(From the paper): a, Location of the Mount Kenya Safari Club together with data on the patchy distribution of patas monkeys (E. patas) in Kenya. A comparison of historical records (pre-1996) and surveys between 1996 and 2004 indicates that the range of E. patas has declined by 46% in Kenya24. b, The Lorax in the crown of a silk-tufted Truffula tree. c, Spindly tree that resembles the whistling thorn acacia (A. drepanolobium). d, Male patas monkey; the subspecies in Kenya (E. patas pyrrhonotus) is distinguished by its black facial skin and white nose25. e, Female patas monkey feeding on A. drepanolobium.


But what is the lorax? The authors further suggest that the lorax was modeled on E. patas, and test this by using fancy “eigenvalue decomposition methods” to compare the Lorax’s face to that of three primates (see photo below) as well as another Seuss character that looks similar: a “control” creature in The Foot Book. They find that the Lorax clusters with two cercopithecine monkeys: the patas monkey and the blue monkey (C. mitis). The comparison:

(From the paper’s Figure 3): We used a characterized camera19 to photograph every forward-facing image of two Seussian creatures, the Lorax (n = 13) and the bipedal creature in The Foot Book (n = 13). We calculated the mean face of each creature19 and projected it into a space containing the faces of every cercopithecine monkey in Kenya: the patas monkey; the tantalus monkey (Chlorocebus tantalus); the red-tailed monkey (Cercopithecus ascanius); the blue monkey (Cercopithecus mitis); and the De Brazza’s monkey (Cercopithecus neglectus). We used eigenface decomposition methods to calculate facial similarities19 and we generated the plot with t-distributed stochastic neighbor embedding (t-SNE)26, an iterative algorithm that down-projects multidimensional information into two dimensions for visualization.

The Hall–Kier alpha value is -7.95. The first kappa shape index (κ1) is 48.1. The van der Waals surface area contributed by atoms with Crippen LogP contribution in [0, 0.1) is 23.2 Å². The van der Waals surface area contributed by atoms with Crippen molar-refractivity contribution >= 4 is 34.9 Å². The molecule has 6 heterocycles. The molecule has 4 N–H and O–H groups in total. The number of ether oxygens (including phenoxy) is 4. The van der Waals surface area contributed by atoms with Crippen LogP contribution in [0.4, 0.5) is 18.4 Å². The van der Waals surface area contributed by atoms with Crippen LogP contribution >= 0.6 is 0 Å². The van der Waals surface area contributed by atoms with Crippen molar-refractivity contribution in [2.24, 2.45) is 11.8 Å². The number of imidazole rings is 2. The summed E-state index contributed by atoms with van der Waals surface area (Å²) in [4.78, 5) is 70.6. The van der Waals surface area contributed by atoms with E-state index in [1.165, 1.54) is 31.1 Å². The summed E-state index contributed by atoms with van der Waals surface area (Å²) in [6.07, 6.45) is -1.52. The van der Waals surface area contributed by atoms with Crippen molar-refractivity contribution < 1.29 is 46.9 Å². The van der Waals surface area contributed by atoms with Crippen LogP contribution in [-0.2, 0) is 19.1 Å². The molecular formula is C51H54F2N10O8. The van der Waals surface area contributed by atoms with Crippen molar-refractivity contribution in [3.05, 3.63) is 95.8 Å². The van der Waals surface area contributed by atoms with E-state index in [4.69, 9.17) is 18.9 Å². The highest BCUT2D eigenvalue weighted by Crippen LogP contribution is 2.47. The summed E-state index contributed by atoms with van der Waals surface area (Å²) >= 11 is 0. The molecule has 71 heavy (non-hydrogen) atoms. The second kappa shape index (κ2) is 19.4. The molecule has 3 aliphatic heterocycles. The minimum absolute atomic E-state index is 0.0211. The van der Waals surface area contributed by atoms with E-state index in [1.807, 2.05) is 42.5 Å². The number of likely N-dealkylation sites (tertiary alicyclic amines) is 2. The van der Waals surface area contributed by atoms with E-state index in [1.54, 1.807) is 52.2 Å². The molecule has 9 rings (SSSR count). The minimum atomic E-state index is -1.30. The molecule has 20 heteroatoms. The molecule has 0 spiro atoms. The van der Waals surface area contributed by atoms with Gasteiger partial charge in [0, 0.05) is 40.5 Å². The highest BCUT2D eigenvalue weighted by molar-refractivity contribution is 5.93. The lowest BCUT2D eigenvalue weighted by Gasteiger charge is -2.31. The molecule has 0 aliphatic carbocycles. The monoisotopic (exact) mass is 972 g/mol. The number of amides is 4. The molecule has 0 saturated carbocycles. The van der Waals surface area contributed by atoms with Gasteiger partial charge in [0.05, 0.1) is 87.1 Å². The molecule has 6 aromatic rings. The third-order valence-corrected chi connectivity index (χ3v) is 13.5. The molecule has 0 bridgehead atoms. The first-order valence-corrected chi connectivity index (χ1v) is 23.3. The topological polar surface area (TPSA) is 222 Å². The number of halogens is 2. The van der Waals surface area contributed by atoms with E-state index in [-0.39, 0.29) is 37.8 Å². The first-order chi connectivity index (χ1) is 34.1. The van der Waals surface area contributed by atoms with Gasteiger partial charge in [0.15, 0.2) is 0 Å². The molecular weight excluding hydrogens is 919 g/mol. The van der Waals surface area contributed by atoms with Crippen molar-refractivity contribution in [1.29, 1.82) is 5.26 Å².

The authors have other “evidence:”

Dates, physical similarities and probable encounters underlie our proposal that patas monkeys inspired the Lorax. His physical appearance postdates Geisel’s trip to Kenya, evolving into a short, “sort of man” with a signature moustache; his mossy pelage was blue before it was orange (Fig. 2). Many of these final traits are shared with patas monkeys and it is probable that Geisel encountered them at the Mount Kenya Safari Club (Fig. 1a). Even the voice of the Lorax (a “sawdusty sneeze”) resembles the ‘whoo-wherr’ vocalization of patas monkeys; the ‘whoo’ is a loud, wheezing expiration of air. It appears to be an alarm call issued in response to predators and human observers.

From this the author’s conclude that “Geisel drew inspiration from a ceropithecine monkey and its ecology” when writing The Lorax in Kenya. That’s possible, although the Lorax is most facially similar to the blue monkey, which is neither blue nor commensal with the acacia, but has a wider diet. If that’s the case, then the similarity between the Truffula tree and the whistling thorn acacia falls apart. The hypothesis is semi-interesting, but there’s no way to test it given the lack of verification from Seuss, and I’m not convinced by the author’s arguments that the lorax is really based on the patas monkey.

I’m even less convinced by the authors’ rewriting of the book’s interpretation, which is almost postmodern:

If this natural commensalism [between acacia and patas monkey] informs The Lorax, it challenges traditional interpretations of the Lorax as an ecopoliceman asserting his authority. If the Lorax is based on the patas monkey, he can be seen as a sustainable consumer dispossessed of his commensal partner and an equal victim of environmental degradation.

Well, yes, all this is as possible as anything else. And the authors do point out that this commensalism is endangered, as the acacia is being heavily browsed by giraffes, rhinos and elephants, and that, combined with its use as charcoal, is bringing the tree toward extinction. Likewise, the range of the patas monkey is said to have “collapsed” recently, so Seuss’s lesson, even if not drawn from this system, still applies: stop destroying ecosystems by removing an important element.